Now you live here… now you don’t

news: Now you live here… now you don’t

A question of domicile

THE WORLDWIDE estate of someone who has a UK domicile at the time of their death will be liable to UK Inheritance Tax (IHT), unless they have taken specific action to legally avoid it. But what is domicile and how do you determine your own status at any given time?

Domicile is a concept of UK common law. While an individual may be resident in more than one country, an individual under UK law may only have one domicile at any single point in time. An individual’s domicile is not necessarily the same as either his residence or nationality.

The basic rule is that a person is domiciled in the country in which he has his home permanently or indefinitely. This is often described as the country in which the person regards as his ‘homeland’ and/or the place where a person intends to die.

Your place of domicile does not have to be the country within which you have your closest personal association. A person can live in a country for many years and still remain domiciled elsewhere.

English law recognises three kinds of domicile:

– domicile of origin

– domicile of dependence

– domicile of choice

We all start with a domicile of origin that stays with us unless displaced by a domicile of choice (or in some cases a domicile of dependence). If there is any doubt about a domicile of choice or domicile of dependence, the domicile of origin automatically reverts.

What is your domicile of origin?

This is not necessarily the country where you were born, but often it will be. If you were born legitimately during your father’s lifetime, your domicile will be the same as your father’s domicile at your birth. If born illegitimately, or after the death of your father, your domicile will be the same as your mother’s domicile. An adopted child takes the domicile of the adoptive parent.

Has your domicile of origin been replaced by a domicile of dependence?

This is possible if the domicile status of your relevant parent changed during your minority. From January 1, 1974, this means up to age 16, but it was up to age 21 before that. Also, women who got married before January 1, 1974, automatically took the domicile of their husband.

As an adult, have you successfully adopted a new domicile of choice?

The first thing you need to ask yourself is if you are now habitually resident and tax resident in Portugal and if you are intending to remain settled here permanently or indefinitely. If the answer to any part of this is no, then you cannot have adopted a new domicile of choice.

Essentially, the UK Inland Revenue puts the burden of proof on you. The sort of issues that they will be looking at are:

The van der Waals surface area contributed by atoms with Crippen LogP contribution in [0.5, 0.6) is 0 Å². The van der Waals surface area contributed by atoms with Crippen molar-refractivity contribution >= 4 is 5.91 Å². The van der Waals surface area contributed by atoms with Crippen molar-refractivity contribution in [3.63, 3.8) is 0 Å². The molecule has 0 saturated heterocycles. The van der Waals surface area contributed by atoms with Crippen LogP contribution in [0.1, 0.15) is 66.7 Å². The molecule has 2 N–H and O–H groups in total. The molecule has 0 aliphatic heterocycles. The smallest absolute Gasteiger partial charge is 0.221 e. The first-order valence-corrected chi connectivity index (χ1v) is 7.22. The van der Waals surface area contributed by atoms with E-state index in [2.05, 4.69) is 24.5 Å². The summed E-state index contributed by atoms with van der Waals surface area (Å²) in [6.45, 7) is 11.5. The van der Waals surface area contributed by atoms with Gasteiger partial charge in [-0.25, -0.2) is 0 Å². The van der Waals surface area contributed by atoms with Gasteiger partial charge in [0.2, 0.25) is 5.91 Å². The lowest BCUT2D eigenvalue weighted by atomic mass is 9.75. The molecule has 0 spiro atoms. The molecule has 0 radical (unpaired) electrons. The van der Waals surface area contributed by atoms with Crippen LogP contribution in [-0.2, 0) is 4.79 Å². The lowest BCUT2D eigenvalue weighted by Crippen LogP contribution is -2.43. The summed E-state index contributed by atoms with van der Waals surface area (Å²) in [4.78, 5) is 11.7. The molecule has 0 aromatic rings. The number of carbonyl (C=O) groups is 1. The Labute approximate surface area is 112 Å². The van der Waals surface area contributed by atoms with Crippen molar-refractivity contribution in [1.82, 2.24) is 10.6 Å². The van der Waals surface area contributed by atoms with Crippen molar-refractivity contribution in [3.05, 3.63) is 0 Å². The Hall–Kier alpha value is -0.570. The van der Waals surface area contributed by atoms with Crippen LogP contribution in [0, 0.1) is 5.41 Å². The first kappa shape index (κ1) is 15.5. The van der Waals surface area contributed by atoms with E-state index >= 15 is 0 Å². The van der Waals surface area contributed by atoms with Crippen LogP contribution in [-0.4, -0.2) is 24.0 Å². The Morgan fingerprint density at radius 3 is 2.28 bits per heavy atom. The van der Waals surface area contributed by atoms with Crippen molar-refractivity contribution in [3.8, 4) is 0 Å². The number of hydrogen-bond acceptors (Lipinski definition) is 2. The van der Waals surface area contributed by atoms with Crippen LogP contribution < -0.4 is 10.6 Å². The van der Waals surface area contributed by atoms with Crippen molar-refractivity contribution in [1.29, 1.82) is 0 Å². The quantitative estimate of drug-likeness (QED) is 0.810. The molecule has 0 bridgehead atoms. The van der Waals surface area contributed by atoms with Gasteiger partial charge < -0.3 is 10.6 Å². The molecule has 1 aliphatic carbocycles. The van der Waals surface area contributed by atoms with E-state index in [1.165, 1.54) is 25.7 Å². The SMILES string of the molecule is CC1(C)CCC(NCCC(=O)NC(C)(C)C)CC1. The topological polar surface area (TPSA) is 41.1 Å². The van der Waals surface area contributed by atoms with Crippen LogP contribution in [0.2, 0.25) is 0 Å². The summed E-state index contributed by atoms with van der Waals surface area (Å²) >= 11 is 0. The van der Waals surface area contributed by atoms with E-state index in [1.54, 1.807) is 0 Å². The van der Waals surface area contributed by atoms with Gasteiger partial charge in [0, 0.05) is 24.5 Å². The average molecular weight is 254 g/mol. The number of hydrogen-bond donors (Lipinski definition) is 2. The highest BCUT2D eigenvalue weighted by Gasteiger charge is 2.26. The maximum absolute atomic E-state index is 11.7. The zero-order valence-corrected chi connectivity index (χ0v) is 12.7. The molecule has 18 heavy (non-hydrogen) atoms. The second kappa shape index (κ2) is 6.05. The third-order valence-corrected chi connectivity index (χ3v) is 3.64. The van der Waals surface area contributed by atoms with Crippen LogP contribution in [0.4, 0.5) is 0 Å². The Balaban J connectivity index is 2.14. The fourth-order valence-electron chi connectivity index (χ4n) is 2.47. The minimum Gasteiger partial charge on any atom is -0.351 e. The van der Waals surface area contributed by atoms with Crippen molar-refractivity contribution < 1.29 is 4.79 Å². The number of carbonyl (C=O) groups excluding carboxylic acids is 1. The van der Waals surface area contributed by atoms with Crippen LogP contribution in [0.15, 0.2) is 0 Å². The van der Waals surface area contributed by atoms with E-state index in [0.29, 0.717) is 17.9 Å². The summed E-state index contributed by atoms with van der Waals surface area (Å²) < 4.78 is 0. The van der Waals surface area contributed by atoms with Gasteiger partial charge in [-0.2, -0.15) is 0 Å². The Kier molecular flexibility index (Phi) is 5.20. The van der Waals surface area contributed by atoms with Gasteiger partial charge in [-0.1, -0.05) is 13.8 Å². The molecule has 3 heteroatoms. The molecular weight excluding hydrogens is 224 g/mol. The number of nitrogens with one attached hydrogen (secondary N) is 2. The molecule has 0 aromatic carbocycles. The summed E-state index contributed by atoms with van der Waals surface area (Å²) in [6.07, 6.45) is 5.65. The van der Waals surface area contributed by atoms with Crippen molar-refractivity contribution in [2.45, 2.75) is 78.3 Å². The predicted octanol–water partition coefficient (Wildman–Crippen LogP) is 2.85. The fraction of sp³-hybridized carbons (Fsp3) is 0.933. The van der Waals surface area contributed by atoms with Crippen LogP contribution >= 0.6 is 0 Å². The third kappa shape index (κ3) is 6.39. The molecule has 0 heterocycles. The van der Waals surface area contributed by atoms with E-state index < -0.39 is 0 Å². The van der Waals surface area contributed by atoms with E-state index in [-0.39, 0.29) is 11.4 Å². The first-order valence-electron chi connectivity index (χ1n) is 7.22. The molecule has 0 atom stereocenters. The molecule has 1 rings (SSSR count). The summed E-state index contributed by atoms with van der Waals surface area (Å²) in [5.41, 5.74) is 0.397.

a) Have you acquired permanent accommodation in Portugal?

b) Have you disposed of your former UK residence?

c) Have UK house contents, personal possessions and so on, been disposed of or brought with you to Portugal?

d) Have you resigned all domestic membership of UK clubs, societies, organisations etc?

e) Have you resigned all UK directorships and given up all other UK business interests?

f) Have you considerably scaled down or given up your UK investments, credit cards, loans, personal insurances, bank accounts, etc?

g) Have you made a Portuguese Will?

h) Have you obtained a driving licence in Portugal?

i) Finally, have you in all other practical purposes essentially put down roots in Portugal – learned the language, become part of the local community, intend to be buried or cremated here, etc?

If the answer is no to any of the above questions, it could jeopardise the position, unless it is consistent with your overall aim. The more questions to which you answer no, the less likely success will be, and some will clearly carry more weight than others.

Since April 6, 1996, registering as an overseas elector and voting as such is not taken into account when assessing non-UK domicile.

The danger of deemed UK domicile

If you have been domiciled in the UK at any time within the last three calendar years, or if you have been resident for UK income tax purposes for at least 17 out of the last 20 tax years, then you will be treated for UK IHT purposes as domiciled in the UK.

What this means in effect is that, it takes at least three years to shed UK domicile for IHT purposes. Even if one has a clear domicile of origin and has had no intention of changing this for a UK domicile of choice, one can be caught for IHT by being resident within the UK for the required length of time.

Unfortunately, the Inland Revenue will not give a ruling on your domicile status unless it becomes relevant for some tax purpose. There are, however, a number of ways in which your domicile status can be satisfactorily tested, but this is a minefield for the unwary and professional guidance should be sought.